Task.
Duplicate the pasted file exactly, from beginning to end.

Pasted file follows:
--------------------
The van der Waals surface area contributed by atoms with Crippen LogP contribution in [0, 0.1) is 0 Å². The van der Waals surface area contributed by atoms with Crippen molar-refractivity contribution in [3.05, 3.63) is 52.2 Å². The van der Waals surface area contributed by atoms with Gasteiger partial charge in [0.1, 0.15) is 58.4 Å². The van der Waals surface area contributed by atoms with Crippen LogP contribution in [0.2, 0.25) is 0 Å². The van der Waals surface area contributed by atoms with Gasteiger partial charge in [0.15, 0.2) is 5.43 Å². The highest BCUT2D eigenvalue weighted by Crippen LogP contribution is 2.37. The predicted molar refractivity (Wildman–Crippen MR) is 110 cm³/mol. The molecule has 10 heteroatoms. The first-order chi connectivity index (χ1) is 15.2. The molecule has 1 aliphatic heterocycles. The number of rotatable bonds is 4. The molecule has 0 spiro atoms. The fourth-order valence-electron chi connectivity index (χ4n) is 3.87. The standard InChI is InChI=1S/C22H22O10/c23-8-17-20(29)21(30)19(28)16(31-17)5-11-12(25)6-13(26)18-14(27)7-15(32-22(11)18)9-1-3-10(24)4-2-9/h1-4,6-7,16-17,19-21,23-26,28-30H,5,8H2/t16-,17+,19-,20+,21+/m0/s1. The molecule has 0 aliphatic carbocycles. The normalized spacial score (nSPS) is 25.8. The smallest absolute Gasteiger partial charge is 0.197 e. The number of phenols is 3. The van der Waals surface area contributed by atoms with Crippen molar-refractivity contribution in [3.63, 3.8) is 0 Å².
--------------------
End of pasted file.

The van der Waals surface area contributed by atoms with Crippen LogP contribution in [0, 0.1) is 0 Å². The van der Waals surface area contributed by atoms with Crippen molar-refractivity contribution in [3.05, 3.63) is 52.2 Å². The van der Waals surface area contributed by atoms with Gasteiger partial charge in [0.1, 0.15) is 58.4 Å². The van der Waals surface area contributed by atoms with Crippen LogP contribution in [0.2, 0.25) is 0 Å². The van der Waals surface area contributed by atoms with Gasteiger partial charge in [0.15, 0.2) is 5.43 Å². The highest BCUT2D eigenvalue weighted by Crippen LogP contribution is 2.37. The predicted molar refractivity (Wildman–Crippen MR) is 110 cm³/mol. The molecule has 10 heteroatoms. The first-order chi connectivity index (χ1) is 15.2. The molecule has 1 aliphatic heterocycles. The number of rotatable bonds is 4. The molecule has 0 spiro atoms. The fourth-order valence-electron chi connectivity index (χ4n) is 3.87. The standard InChI is InChI=1S/C22H22O10/c23-8-17-20(29)21(30)19(28)16(31-17)5-11-12(25)6-13(26)18-14(27)7-15(32-22(11)18)9-1-3-10(24)4-2-9/h1-4,6-7,16-17,19-21,23-26,28-30H,5,8H2/t16-,17+,19-,20+,21+/m0/s1. The molecule has 0 aliphatic carbocycles. The normalized spacial score (nSPS) is 25.8. The smallest absolute Gasteiger partial charge is 0.197 e. The number of phenols is 3. The van der Waals surface area contributed by atoms with Crippen molar-refractivity contribution in [3.63, 3.8) is 0 Å².